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Stretching exercises
The BSO challenges the audience and itself

One of the major local arts news stories of the last six months is that Boston has regained its pre-eminent position in the classical-music world, one established early in the 20th century thanks to such important conductors as Karl Muck, Pierre Monteux, and Serge Koussevitzky, music directors of the city’s most visible and best-endowed musical institution, the Boston Symphony Orchestra. By the 1960s, the BSO had lost some of its edge, and after 29 years under Seiji Ozawa, the world’s estimate of the BSO had sunk even lower. Not that Ozawa wasn’t popular, but he was more a celebrity than a significant musicmaker or tastemaker. In the annals of music history, his directorship won’t matter.

Yet in less than one season, under James Levine, the BSO has restored its position of international significance. The playing has improved immeasurably, morale is high (at least as far as artistic accomplishment is concerned), and the programming has become more exciting, more varied, more ambitious, more thoughtful. This should be front-page news!

But how does our pre-eminent daily newspaper respond? Instead of supporting its respected classical-music critic, Richard Dyer, who’s been an ardent champion of the BSO, the Boston Globe, which has cut back on its serious arts coverage, has also been publishing wet-blanket articles that almost seem intended to undermine Dyer’s authority. Last spring, the Globe ran a front-page story ("New BSO head will conduct despite ills") that picked up a front-page story by its parent company, the New York Times, about Levine’s alleged physical deterioration, a story that reported nothing about the maestro’s health that hadn’t been known for at least a decade. Front-page?

Earlier this month, the Globe published a front-page Sunday Arts "think piece" in which critic-at-large Ed Siegel (formerly its TV and theater critic) attacked Levine’s repertoire. ("Why can’t James Levine offer modern music that’s edifying and still enjoyable?" was the question under the headline.) The article complained that Levine has a penchant for "atonal" music when he should be appealing to music lovers still alienated by "ugly" modern music. (A friend to whom I mentioned this article asked, "What year is this?") Siegel wants more music by such accessible contemporary figures as John Adams, Jennifer Higdon, and Osvaldo Golijov, composers "apparently not favored by Levine," and certainly no Schoenberg (who is one of the 20th-century’s great innovators, and with whom, like him or not, music lovers have to contend) or Milton Babbitt, whom Siegel said he loathes. (Levine has programmed one relatively short 12-tone piece of Babbitt’s, a world premiere.) Siegel admits he shares Levine’s "love" for György Ligeti but thinks the man’s music should be relegated to the soundtrack of Stanley Kubrick movies. This piece was surely calculated to provoke letters, and the following Sunday, the Globe published six, three supporting Siegel, three taking issue.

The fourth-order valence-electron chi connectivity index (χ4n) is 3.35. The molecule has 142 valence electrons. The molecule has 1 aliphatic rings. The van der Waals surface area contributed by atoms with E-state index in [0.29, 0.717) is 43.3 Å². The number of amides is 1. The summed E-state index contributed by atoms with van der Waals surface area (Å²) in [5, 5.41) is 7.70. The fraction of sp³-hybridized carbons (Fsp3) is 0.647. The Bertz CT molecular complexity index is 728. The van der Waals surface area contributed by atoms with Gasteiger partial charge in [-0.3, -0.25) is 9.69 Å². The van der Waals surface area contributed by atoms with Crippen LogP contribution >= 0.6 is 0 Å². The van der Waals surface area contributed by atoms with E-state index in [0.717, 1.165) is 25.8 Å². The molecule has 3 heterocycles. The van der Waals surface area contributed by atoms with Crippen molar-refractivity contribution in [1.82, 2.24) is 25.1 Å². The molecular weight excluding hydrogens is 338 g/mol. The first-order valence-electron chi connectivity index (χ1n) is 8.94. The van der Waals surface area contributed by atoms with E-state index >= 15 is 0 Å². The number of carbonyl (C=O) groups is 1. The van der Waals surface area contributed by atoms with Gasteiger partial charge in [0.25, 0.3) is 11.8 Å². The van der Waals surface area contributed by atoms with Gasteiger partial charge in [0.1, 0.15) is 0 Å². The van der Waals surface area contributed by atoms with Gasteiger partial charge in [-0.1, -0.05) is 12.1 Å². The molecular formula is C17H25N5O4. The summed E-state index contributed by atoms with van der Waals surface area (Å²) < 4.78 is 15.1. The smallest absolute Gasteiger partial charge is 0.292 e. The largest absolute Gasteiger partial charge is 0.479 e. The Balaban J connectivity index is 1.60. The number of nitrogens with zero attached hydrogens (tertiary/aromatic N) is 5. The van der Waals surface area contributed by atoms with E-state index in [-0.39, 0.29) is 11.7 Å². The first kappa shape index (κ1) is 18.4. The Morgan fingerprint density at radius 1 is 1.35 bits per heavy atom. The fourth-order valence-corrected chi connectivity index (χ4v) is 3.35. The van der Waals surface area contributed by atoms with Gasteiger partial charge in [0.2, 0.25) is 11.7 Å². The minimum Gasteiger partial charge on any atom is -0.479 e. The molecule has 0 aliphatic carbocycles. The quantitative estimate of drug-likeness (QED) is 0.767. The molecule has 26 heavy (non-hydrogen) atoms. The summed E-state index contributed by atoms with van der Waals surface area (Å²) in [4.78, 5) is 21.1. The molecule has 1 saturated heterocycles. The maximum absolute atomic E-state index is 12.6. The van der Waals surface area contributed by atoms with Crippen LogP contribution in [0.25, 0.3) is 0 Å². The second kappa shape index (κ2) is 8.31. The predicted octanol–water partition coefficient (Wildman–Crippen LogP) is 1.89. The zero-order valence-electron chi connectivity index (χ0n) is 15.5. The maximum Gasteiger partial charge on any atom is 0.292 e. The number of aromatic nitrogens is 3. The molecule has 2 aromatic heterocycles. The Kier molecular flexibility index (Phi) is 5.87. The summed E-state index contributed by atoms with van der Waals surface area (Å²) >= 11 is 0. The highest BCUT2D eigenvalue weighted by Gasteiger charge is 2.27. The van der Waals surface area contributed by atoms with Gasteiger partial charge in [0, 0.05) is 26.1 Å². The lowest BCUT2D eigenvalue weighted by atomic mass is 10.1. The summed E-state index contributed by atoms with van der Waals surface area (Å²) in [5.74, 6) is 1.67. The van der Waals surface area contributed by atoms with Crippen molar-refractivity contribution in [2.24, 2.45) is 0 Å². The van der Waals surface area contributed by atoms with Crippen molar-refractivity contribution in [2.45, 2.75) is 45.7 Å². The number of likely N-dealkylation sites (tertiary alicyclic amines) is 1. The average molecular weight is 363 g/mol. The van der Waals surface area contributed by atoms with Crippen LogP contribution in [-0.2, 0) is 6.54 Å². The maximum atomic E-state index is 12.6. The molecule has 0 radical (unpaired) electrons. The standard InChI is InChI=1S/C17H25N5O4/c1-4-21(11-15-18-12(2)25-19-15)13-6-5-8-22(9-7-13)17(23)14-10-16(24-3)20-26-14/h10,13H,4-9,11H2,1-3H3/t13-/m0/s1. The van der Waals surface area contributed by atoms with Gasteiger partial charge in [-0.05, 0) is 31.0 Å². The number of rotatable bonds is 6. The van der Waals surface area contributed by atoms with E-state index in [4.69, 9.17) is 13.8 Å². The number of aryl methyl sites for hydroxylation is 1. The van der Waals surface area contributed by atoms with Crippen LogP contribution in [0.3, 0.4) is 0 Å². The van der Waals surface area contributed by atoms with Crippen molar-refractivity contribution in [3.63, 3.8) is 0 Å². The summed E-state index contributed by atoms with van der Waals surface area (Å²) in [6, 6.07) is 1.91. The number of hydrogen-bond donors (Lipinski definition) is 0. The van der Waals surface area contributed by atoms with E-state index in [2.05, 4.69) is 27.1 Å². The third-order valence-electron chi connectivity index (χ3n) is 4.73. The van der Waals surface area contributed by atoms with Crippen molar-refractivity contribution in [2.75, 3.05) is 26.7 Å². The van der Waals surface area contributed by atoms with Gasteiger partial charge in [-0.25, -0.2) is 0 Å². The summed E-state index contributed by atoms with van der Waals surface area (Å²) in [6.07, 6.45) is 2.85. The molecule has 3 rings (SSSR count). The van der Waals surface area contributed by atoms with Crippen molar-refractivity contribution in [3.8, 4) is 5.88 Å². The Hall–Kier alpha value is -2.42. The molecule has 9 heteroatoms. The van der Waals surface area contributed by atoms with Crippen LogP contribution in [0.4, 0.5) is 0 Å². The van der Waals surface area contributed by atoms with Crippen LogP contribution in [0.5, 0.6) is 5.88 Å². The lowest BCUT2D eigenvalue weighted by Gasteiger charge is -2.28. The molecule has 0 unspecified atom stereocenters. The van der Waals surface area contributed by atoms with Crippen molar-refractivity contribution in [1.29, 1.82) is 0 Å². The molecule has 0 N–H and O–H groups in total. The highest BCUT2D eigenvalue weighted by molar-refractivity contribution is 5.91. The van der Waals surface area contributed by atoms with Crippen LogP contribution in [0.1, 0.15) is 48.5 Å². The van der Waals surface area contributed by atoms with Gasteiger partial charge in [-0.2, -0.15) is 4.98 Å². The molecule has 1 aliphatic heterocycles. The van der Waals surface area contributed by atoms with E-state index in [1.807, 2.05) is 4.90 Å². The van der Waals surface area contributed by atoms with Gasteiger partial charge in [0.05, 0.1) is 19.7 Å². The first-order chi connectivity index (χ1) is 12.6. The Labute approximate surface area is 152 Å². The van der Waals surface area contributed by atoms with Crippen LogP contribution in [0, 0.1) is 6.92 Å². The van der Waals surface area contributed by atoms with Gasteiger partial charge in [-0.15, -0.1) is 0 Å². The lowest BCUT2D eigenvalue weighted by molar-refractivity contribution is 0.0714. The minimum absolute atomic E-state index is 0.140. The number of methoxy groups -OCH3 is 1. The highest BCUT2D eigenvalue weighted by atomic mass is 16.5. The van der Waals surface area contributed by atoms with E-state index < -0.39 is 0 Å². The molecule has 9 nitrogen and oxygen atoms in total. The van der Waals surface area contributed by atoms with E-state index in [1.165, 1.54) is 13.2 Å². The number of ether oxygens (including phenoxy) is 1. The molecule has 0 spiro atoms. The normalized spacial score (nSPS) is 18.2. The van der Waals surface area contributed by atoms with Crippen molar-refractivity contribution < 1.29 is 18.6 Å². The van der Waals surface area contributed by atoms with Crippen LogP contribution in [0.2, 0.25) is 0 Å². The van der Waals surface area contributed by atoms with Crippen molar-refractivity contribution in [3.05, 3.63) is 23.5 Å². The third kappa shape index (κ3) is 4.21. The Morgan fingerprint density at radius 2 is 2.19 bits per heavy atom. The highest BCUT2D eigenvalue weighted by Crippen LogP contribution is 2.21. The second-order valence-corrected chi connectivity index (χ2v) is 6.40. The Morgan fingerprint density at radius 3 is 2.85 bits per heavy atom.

Anyone is entitled to a prejudice, even an old one. But was it responsible to raise this issue before the music director ended his first season? "If Levine is asking the BSO audiences to stretch, shouldn’t he show that he can too?", Siegel asked — a question that seems bizarre after 10 Levine programs of far greater stylistic variety, balance, and musical coherence than BSO audiences have heard in decades. Maybe it’s not Levine who needs the stretching exercises.

Some members of the orchestra do, however. The Globe’s latest front-page art-bashing story, by Geoff Edgers, explained that BSO musicians fear that Levine’s demanding programs may aggravate their physical problems ("Levine’s pace proves hard on BSO," March 17). But a significant part of this story turned up far from the headline: Levine and the BSO management have been listening to the players. Levine had already shortened several programs (including this week’s), chosen a more convenient day for extra rehearsals, and hired a "consultant" to "tutor the players on avoiding injury" — which may turn out to be a positive step. Not one musician said that the more strenuous performances, or the extra rehearsals (well within union stipulations, and for which the players get extra pay), have actually caused any of these injuries. (One player’s problem stemmed from a 20-year-old tennis injury, another’s from carrying small children.) And there was virtually unanimous agreement that the extra effort was paying off. These musicians work hard for their six-figure salaries, but haven’t they badly needed to get back on track? What made the Globe put another anti-Levine, anti-art story on the front page?

At a press concert announcing the Tanglewood season, BSO general manager Mark Volpe talked about the BSO’s resistance to "dumbing down." If the BSO isn’t going to play a demanding repertoire, Levine asked, "who is?" If musicians "play only what they know, and rehearse it less and less, how are they going to develop? A certain interaction from one facet of the musical culture to another is necessary for musicians to stretch and grow — for audiences to stretch and grow." As far as this first season was concerned, Levine said (and apologized for his self-congratulation), "I don’t know how we could have done it better. We had to feel our way, not just take a repertoire the orchestra already knows. Without the new work, there wouldn’t have been a prayer. I’m knocked out that they played so differently so quickly!"

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Issue Date: March 25 - 31, 2005
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